A Brush With Nobel Prize Winners In Literature
Some of the world’s greatest wordsmiths could be very low key – one of them wasn’t even comfortable having her photographs taken.
I never met Abdulrazak Gurnah, the novelist from Tanzania who is this year’s laureate of the Nobel Prize in Literature. But in my long career as a writer, I have attended classes and conferences overseas where some of the world’s greatest wordsmiths read their works.
From the year 2000 to 2001, I was a Fulbright scholar at the Graduate School of the Department of English at Rutgers University. I only asked for one year so I could take some classes on World Literature and Islamic Mystical Literature, and do research for my Doctor of Philosophy (PhD) dissertation. One of the writers I met was Toni Morrison, who would win the Nobel Prize for Literature in 2003, for her writing that honored the black memory in American history.
I attended some of her lectures at Rutgers University and I sometimes took the train to likewise attend her lectures and readings at Princeton University. She was a large, tall woman with a sweet and warm voice, and she would always introduce herself in the simplest manner. “Good morning,” she would say, “I am Toni Morrison and today I would talk about the ‘American Novel.’”
This was the woman whose novel, “Beloved,” I read in the PhD class of Professor Thelma Arambulo at the University of the Philippines. And this was the same woman whose same novel I would read again, this time at the class of Dr. Marianne De Koven at Rutgers. Morisson could talk about the difficult novels of William Faulkner with her eyes closed. She just sailed into the classroom and talked to us about “The Sound and the Fury,” that most difficult of novels, took it apart and put it back again as if it were an easy piece of clockwork. She talked about “re-memory” and “whiteness in the literary imagination.” Sometimes, we would talk to her after class and when I asked her if she would be teaching Creative Writing, she just smiled and shook her head. Sometimes, we would walk with her to George Street and wait for the campus bus that would take her to the New Jersey train station.
Doris Lessing was also a soul of simplicity. She attended the 1993 Conference on Contemporary British Literature at Downing College in Cambridge. I had been to Hawthornden Castle that April as an international writing fellow, to write the first draft of my novel “Riverrun.” The British Council Manila kindly extended my stay in the United Kingdom so I could attend the conference in Cambridge in July.
Some people thought that Lessing, who would win the Nobel Prize in 2007, was a snob, but I liked her. She had such dry wit and humor, and she dished her answers as they came into her mind, darting like swift birds. Remember this was the young woman who wrote “The Grass is Singing” when newly arrived in London from Rhodesia (now Zimbabwe) in 1950. This novel, along with her other books, especially The Golden Notebook (1962), served notice to the world that a startling imagination had arrived.
When asked by a female delegate what she thought of feminism and where it was heading since she wrote all those “feminist” books, Lessing, her white curls tight about her head, turned her gaze at the woman and answered coolly: “Please do not pigeonhole my novels as ‘feminist.’ And frankly, I don’t care about feminism and where it is heading.”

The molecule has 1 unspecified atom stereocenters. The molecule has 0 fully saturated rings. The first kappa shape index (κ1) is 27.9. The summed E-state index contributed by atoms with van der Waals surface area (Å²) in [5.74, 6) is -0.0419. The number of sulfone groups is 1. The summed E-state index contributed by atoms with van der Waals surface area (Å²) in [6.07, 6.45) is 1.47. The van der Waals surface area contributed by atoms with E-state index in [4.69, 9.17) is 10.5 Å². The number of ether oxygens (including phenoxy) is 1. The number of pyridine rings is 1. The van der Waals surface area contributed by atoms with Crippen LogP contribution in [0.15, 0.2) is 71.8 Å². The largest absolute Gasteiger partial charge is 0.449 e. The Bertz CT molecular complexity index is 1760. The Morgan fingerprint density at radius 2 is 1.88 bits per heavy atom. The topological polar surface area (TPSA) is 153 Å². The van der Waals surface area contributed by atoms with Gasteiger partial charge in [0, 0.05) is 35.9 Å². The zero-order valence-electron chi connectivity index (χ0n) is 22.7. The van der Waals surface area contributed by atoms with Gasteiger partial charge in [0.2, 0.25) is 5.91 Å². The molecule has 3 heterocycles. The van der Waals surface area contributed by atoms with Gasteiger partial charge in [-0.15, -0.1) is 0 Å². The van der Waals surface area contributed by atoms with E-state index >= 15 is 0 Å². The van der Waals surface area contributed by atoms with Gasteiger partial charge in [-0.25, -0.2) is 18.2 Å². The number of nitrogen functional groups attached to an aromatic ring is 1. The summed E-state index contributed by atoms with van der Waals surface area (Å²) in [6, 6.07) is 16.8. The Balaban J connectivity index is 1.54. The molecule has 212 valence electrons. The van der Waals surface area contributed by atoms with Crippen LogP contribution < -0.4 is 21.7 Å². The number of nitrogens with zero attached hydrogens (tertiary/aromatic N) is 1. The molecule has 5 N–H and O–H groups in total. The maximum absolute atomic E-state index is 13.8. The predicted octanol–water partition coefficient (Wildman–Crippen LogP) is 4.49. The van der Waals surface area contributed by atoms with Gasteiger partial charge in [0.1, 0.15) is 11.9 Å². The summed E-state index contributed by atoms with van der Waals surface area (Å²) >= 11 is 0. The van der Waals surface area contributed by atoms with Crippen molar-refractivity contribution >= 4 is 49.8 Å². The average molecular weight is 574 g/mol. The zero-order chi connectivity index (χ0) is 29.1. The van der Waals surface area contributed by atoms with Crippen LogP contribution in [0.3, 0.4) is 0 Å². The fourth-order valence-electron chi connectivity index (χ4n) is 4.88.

Later I went to her and asked her to sign copies of her two memoirs, “Under My Skin and Walking in the Shade,” which I had just bought at Water Stones. She smiled when she saw her memoirs and she said, “Oh, these books. How could a whole life be distilled in them?”
Later I would meet Lessing again in New York City in the year 2000, when I was a Fulbright Scholar at Rutgers University. I would spend my weekends in New York in the company of writers like Gina Apostol, Eric Gamalinda and Bino Realuyo, with whom I sometimes stayed. One night we were at a restaurant in New York when I saw Lessing enter the restaurant with two people. She had just launched the American edition of her latest novel, “Ben, in the World” and she seemed to be in the company of two publicity people. She looked bored.
So I stood up and introduced myself to her. Her eyes brightened and she said, “I do remember you. You were the fellow from the Philippines who bought my two memoirs at the Cambridge conference many years ago!”
I smiled and asked her for a photograph but she demurred, saying she did not like photographs of her taken. So I just thanked her and then she shook my hand in farewell, saying softly: “I wish you well in your writing.”
The third Nobel Prize winner I met was Seamus Heaney. Professor Heaney, who became Nobel laureate in 1995, was the commencement speaker during my graduation for Master in Philosophy in Publishing Studies at the University of Stirling in 1990. My fellow Filipino, Tina Cuyugan, and I bought copies of his books and went to him during the reception.
I was carrying Heaney’s “Selected Poems”; Tina and I introduced ourselves. He was a warm and happy person and was surprised to see us carrying his books. Some morsels from the oat cookies he was eating fell into the pages of the book I was carrying, and I swiftly closed the pages. Now in my copy of the “Selected Poems,” I have a lovely inscription from him, and in the middle of the book still lie the morsels of oat cookies, as permanent and indelible as his words.
About the author
Danton Remoto’s novel, “Riverrun,” was published by Penguin Books in 2020. “Radiance and Sunrise,” his translation of Lope K. Santos’ 1906 novel, “Banaag at Sikat,” will also be published by Penguin this December.